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Millennials and Your Business

Whether they are part of your customer base or employed staff,  Millennials are likely a big part of your business. And if they aren’t, well then they probably should be.

Image of a group of Millennials working at a business

Millennials, (people born in the 1980s and mid 1990s) are now in their 20s and 30s, which makes them a quickly rising cohort in the business world. They are gaining more purchasing power and they are also well into employment age, so the time has come to acknowledge their potential impact and leverage it to best suite your company.

Millennials as Consumers

As noted above, Millennials, for the most part, are firmly entrenched in the workforce, which means they are earning money. And just like other generations, Millennials spend money. However, they are doing so differently. They are thinking a lot more about who they do business with and what they spend money on.

Businesses who are  respectful of the environment and keep a low impact footprint on the world is important to them. Acquiring things and achieving status does not weigh as heavily. Let’s look at Millennials and their housing choices to learn more.

Recent trends have also shown more young adults are leaving their family homes or share apartments to purchase homes of their own. Rather than looking for large homes, there is a growing trend towards either smaller homes they can fix up, or brand new, energy efficient homes under 2,000 square feet.

Why? Two reasons. In many markets around the U.S. the cost of owning a home is either less expensive than renting, or in certain markets it is actually cheaper to purchase a home and secure a steady mortgage payment than to rent.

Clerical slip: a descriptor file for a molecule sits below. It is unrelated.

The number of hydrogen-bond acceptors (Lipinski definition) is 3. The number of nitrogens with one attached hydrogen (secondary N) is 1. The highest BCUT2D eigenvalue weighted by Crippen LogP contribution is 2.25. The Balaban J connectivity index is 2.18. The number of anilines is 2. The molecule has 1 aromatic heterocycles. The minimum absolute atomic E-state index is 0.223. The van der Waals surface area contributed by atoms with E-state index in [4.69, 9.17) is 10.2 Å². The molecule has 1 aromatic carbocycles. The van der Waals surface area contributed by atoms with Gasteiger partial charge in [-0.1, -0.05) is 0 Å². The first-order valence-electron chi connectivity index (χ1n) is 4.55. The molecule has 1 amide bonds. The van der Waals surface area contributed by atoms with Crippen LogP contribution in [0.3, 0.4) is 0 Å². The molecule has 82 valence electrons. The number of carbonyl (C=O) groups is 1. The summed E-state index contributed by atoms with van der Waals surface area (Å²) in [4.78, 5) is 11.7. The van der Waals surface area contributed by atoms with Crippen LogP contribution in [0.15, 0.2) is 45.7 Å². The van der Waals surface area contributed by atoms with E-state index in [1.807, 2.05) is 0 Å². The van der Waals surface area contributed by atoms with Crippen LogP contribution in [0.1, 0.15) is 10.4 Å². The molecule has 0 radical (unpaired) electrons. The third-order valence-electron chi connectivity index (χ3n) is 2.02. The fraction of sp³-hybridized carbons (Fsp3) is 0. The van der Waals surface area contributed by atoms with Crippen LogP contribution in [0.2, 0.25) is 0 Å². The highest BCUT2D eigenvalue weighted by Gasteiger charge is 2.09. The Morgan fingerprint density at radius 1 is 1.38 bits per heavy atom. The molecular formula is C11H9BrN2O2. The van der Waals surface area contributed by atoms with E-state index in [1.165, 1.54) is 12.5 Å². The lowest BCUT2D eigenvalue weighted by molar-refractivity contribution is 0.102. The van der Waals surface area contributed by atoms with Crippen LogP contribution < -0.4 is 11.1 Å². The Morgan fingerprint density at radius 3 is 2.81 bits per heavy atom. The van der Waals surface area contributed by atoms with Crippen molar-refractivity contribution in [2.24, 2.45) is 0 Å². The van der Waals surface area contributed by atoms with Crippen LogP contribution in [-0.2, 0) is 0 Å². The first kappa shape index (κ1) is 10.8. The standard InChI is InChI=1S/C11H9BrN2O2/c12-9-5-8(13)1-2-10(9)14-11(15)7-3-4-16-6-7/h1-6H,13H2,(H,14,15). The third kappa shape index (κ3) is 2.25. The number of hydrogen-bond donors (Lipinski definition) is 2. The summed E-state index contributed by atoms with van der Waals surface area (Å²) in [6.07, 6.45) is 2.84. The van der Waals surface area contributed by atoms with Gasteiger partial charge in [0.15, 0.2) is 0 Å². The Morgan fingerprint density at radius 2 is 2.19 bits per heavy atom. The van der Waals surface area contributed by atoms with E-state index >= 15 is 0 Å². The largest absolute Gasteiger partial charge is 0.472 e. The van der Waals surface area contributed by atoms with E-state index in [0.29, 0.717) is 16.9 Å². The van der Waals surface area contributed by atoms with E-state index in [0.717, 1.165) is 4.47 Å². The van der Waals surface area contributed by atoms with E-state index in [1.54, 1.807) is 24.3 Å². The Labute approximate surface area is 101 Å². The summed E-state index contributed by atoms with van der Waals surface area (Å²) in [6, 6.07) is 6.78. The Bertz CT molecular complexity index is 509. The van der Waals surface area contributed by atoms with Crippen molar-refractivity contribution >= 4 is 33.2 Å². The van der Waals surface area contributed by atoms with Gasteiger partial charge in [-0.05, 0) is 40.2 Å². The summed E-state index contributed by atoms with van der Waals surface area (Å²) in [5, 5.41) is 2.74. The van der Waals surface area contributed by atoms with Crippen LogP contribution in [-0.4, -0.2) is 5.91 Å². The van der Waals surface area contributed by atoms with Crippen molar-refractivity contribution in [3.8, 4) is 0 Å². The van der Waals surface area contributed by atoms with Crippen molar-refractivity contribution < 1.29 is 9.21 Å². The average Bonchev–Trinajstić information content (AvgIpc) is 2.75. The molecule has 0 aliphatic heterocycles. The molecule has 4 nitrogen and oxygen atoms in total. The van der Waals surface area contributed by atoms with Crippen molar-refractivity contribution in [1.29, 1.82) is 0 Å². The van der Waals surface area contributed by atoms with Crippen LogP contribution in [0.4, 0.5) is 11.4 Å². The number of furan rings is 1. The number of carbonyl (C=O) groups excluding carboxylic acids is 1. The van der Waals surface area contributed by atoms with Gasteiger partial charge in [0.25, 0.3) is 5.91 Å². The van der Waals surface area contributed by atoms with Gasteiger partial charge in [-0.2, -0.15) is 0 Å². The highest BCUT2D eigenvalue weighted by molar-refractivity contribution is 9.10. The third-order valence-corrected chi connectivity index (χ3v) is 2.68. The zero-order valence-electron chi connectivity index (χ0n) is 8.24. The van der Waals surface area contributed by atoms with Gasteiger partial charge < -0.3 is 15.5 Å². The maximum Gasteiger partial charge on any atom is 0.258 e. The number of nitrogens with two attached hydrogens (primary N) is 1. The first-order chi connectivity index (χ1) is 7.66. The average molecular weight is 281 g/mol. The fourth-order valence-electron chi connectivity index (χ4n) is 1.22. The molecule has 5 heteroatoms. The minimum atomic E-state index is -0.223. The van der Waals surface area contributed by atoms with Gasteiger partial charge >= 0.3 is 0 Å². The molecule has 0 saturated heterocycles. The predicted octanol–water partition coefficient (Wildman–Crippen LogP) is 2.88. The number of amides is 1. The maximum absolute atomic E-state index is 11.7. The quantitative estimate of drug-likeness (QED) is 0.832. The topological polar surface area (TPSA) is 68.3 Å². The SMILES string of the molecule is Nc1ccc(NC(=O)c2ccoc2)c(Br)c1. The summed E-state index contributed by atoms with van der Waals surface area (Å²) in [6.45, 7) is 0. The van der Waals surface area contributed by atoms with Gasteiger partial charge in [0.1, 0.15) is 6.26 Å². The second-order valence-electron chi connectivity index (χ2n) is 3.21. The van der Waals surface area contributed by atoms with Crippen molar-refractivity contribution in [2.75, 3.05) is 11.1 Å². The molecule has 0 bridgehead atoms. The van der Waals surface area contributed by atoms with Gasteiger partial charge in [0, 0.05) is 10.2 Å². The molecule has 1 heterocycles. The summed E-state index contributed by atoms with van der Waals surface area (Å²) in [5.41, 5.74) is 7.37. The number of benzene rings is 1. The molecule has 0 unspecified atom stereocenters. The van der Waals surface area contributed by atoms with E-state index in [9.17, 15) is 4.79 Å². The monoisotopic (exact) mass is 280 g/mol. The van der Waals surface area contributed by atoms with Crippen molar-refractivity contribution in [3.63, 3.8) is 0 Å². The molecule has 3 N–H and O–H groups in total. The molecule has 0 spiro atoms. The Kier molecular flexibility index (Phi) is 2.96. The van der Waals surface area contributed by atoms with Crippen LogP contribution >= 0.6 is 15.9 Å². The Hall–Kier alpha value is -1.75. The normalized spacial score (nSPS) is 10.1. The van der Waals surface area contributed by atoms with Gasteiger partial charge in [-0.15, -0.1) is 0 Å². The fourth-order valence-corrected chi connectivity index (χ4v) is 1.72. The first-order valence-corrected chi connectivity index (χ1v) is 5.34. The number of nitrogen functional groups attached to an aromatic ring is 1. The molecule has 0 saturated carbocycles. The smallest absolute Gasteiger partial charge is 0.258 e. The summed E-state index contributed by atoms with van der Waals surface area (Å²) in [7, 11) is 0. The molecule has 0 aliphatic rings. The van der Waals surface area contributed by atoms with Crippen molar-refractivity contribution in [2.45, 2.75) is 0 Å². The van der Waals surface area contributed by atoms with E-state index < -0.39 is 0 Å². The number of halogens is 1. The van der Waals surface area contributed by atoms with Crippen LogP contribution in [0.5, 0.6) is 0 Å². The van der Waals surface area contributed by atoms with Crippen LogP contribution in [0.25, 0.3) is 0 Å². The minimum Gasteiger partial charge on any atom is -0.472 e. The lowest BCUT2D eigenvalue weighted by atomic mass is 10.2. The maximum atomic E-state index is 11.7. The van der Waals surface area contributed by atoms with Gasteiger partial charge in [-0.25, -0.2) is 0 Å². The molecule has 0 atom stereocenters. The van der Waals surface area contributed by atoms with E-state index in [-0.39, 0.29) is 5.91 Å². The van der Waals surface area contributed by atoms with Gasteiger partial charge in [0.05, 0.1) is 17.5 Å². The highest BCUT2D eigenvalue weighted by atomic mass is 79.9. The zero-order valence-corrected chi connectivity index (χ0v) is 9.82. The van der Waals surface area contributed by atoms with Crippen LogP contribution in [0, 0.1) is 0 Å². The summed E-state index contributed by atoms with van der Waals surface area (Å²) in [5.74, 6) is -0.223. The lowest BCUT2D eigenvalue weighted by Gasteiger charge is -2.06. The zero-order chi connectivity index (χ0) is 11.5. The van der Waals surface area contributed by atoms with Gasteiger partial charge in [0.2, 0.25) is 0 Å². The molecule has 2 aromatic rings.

Pair this with the fact that the job market has been steadily improving, and you can see why Millennials are becoming hugely important to the real estate sector among others.

Don’t forget that these Millennials are finding real estate and rentals now in more tech friendly ways. For example, Google, Zillow and social media will remain hugely important in connecting buyers, sellers, agents, and properties.

But the way Millennials shop and search for solutions goes beyond just the real estate market. It reaches to all types of business. Are you missing out on Millennials and the money they are spending? How is your business positioning itself to capitalize on the Millennial market?

Millennials as Employees

Contrary to the stereotypes that get put out in those funny cartoons, not all young people are lazy and self-absorbed. They are willing and able to work hard and accomplish things. But they will do it differently than you might. Different is not bad, but it does take getting used to. The more able you are as a manager or business owner to tune into what this new generation of workers is looking for, the better the chances  you have of attracting the type of people you will need to grow your business.

Some members of the Millennial generation are not even looking to corporations for employment. Rather, they band together with other like-minded people, pool their talents and resources and start their own businesses.

Whether you are looking to bring more Millennials onto your team or work with companies led by Millennials, you will be gaining a fresh perspective. This can even be a way for your business to better tap into the Millennial market.

It’s also important to understand Millennials and Gen Z are not your only options for a work force. There are plenty of well trained, talented Baby Boomers still out there and age does not necessarily define all of them. Don’t forget they were the forward thinkers and dreamers that brought you many of the products and services you take for granted today.

In the end, it’s important to build a team of diverse backgrounds, gender, age group, ethnicity, etc. Any ways you can think of to make your company more well-rounded and talented is going to be a positive. The more perspectives you have  leads to  more insight and the ability to better serve more customers.

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About Andrew Tillery

Born and raised in Oregon, Andrew has now put down roots in Seattle, because he refuses to call anywhere but the Pacific Northwest home. After graduating from Portland State University with a double major in Marketing and Advertising, he spent some time learning Spanish and experiencing all that South America has to offer. It was while he was south of the equator that he uncovered an interest in writing that he strives to develop whenever the opportunity is presented. When Andrew isn't taking care of business at the office, he is throwing fuel on his fiery passions for sports and the outdoors.